All recipes are for 2 servings unless noted. Oil is canola oil and salt is kosher salt.


Dinner, July 21, 2011

It's doyo no ushi no hi today -- the "ox day" during the 18-day doyo period before summer equinox day on the lunar calender. These complicated things are usually announced by someone every year so that people know which day doyo no ushi no hi is that year. Why does it matter? Because we eat unagi eel on that day.

Unaju (grilled eel on steamed rice) comes to my mind as the first-choice food on doyo no ushi no hi. One summer in my junior high school days I visited my uncle in in Chiba and he took me to a famous eel restaurant in Narita. My uncle and I sat across from one another at one of the large rectangular tables in a huge tatami mat space. We each had unaju along with  miso soup, some pickles and tea. We barely knew each other and didn't know what to talk about. We had a very quiet lunch. The unaju was amazing. Grilled unagi slices were neatly arranged on top of steamed rice. The rich, aromatic sauce for unagi went into the top layer of rice. When I put a piece of unagi and rice together in my mouth, it tasted divine. In the middle of muggy summer, we ate unagi while wiping off the sweat on our foreheads. There was no such a thing as an air conditioner at that restaurant.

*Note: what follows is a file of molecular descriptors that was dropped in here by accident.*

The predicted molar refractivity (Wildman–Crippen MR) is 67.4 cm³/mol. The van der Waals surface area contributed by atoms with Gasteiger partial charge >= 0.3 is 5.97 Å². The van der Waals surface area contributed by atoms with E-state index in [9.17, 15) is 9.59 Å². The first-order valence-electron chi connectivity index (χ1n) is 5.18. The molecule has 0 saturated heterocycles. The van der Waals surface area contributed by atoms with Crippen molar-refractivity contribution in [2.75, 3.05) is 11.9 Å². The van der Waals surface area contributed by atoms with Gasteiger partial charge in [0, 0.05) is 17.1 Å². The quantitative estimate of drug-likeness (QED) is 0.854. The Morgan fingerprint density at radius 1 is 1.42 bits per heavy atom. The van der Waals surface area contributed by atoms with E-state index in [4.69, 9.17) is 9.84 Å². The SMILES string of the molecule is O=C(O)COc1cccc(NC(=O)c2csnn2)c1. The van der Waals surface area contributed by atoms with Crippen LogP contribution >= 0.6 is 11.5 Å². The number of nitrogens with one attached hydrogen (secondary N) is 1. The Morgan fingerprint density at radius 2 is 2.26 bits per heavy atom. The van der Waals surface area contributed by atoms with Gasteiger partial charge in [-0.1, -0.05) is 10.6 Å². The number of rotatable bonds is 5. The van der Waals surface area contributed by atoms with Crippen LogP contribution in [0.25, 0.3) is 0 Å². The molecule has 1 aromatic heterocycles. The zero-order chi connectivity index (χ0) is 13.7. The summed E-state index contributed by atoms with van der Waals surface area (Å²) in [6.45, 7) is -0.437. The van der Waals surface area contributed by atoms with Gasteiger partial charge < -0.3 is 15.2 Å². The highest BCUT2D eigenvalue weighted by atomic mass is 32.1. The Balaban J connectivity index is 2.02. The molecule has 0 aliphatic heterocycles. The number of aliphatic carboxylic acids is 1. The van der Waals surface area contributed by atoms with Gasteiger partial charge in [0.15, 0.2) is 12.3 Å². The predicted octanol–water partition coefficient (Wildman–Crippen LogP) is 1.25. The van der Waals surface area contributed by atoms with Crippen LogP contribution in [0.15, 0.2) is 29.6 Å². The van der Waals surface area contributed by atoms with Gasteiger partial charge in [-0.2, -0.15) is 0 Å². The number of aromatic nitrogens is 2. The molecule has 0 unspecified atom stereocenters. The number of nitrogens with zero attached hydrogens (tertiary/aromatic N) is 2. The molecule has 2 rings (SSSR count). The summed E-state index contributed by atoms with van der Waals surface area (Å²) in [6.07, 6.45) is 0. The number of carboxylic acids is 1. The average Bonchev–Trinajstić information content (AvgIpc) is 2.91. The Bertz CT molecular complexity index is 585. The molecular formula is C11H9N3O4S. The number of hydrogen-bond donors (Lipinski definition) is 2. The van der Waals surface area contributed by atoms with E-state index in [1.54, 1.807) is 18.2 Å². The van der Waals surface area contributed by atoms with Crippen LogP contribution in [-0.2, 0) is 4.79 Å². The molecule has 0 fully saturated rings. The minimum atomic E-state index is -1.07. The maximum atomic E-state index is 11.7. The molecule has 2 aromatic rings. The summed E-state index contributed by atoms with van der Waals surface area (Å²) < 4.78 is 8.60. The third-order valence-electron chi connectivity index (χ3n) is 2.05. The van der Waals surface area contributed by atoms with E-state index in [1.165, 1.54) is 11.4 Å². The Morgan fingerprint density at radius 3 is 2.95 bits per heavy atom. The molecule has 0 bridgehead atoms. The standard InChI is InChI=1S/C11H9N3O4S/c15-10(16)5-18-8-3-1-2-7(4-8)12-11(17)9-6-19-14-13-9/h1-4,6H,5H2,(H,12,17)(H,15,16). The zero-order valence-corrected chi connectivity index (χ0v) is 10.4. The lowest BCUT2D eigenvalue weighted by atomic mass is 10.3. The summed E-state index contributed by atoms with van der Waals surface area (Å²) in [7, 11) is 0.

Despite such strong association with summer as a nutritious food choice, eating unagi on this particular day is basically a 200-year-old marketing scheme. The most-likely origin goes like this: an unagi merchant consulted with the scholar of a Dutch study on how to improve his lackluster business in summer, and the scholar suggested promoting eel as a nutritious food to prevent heat-related disorders. Eel is indeed rich in Vitamins A and B, and helps to increase appetite. However, its actual season is late fall to early spring in Japan, when the nutritional value is at its highest. What's funny is that people, including myself, still make some effort to eat unagi on doyo no ushi no hi.

Unagi found at grocery stores here is very fatty. As a rule of thumb, the most expensive one is the leanest. Even then, it is fatty. What can you do?

Because it is so rich, the flavor still comes through even if other ingredients are added. Instead of unaju, I make donburi rice bowl with grilled unagi cooked in broth with gobo burdock root, mushroom (eringi king oyster mushroom for this dinner) and egg. Sansho leaves as a garnish add a pungent aroma with a hint of citrus.

For miso soup, daikon radish that is gentle on the stomach is added along with carrot for vitamins and satoimo baby taro root for getting rid of extra sodium. Crispy mizuna adds a fresh green taste to the soup.

Fava beans are still in season this year. They add a taste of early summer to the meal.

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